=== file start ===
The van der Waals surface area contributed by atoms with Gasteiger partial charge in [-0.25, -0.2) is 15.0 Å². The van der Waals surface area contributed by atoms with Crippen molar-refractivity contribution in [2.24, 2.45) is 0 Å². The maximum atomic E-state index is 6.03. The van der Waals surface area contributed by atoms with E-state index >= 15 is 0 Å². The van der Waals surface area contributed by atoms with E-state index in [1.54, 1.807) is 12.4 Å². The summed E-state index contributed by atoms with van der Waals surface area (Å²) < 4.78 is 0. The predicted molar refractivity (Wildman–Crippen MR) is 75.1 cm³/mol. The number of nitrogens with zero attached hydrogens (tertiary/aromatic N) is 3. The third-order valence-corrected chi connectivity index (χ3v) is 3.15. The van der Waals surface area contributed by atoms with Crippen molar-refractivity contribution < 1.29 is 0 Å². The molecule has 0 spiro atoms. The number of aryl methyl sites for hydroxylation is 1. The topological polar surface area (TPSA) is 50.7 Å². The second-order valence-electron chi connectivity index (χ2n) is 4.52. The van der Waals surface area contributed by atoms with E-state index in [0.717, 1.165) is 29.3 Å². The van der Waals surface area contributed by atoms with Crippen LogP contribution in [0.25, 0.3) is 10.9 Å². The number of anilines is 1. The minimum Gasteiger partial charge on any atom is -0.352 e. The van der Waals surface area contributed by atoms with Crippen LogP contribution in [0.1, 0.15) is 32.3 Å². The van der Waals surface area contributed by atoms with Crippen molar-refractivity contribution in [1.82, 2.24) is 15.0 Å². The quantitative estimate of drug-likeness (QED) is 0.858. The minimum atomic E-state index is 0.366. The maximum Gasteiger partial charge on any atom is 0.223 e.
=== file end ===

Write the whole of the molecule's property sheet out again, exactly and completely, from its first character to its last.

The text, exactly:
The van der Waals surface area contributed by atoms with Gasteiger partial charge in [-0.25, -0.2) is 15.0 Å². The van der Waals surface area contributed by atoms with Crippen molar-refractivity contribution in [2.24, 2.45) is 0 Å². The maximum atomic E-state index is 6.03. The van der Waals surface area contributed by atoms with E-state index >= 15 is 0 Å². The van der Waals surface area contributed by atoms with E-state index in [1.54, 1.807) is 12.4 Å². The summed E-state index contributed by atoms with van der Waals surface area (Å²) < 4.78 is 0. The predicted molar refractivity (Wildman–Crippen MR) is 75.1 cm³/mol. The number of nitrogens with zero attached hydrogens (tertiary/aromatic N) is 3. The third-order valence-corrected chi connectivity index (χ3v) is 3.15. The van der Waals surface area contributed by atoms with Crippen molar-refractivity contribution < 1.29 is 0 Å². The molecule has 0 spiro atoms. The number of aryl methyl sites for hydroxylation is 1. The topological polar surface area (TPSA) is 50.7 Å². The second-order valence-electron chi connectivity index (χ2n) is 4.52. The van der Waals surface area contributed by atoms with E-state index in [0.717, 1.165) is 29.3 Å². The van der Waals surface area contributed by atoms with Crippen LogP contribution in [0.25, 0.3) is 10.9 Å². The number of anilines is 1. The minimum Gasteiger partial charge on any atom is -0.352 e. The van der Waals surface area contributed by atoms with Crippen LogP contribution in [0.1, 0.15) is 32.3 Å². The van der Waals surface area contributed by atoms with Crippen molar-refractivity contribution in [1.82, 2.24) is 15.0 Å². The quantitative estimate of drug-likeness (QED) is 0.858. The minimum atomic E-state index is 0.366. The maximum Gasteiger partial charge on any atom is 0.223 e.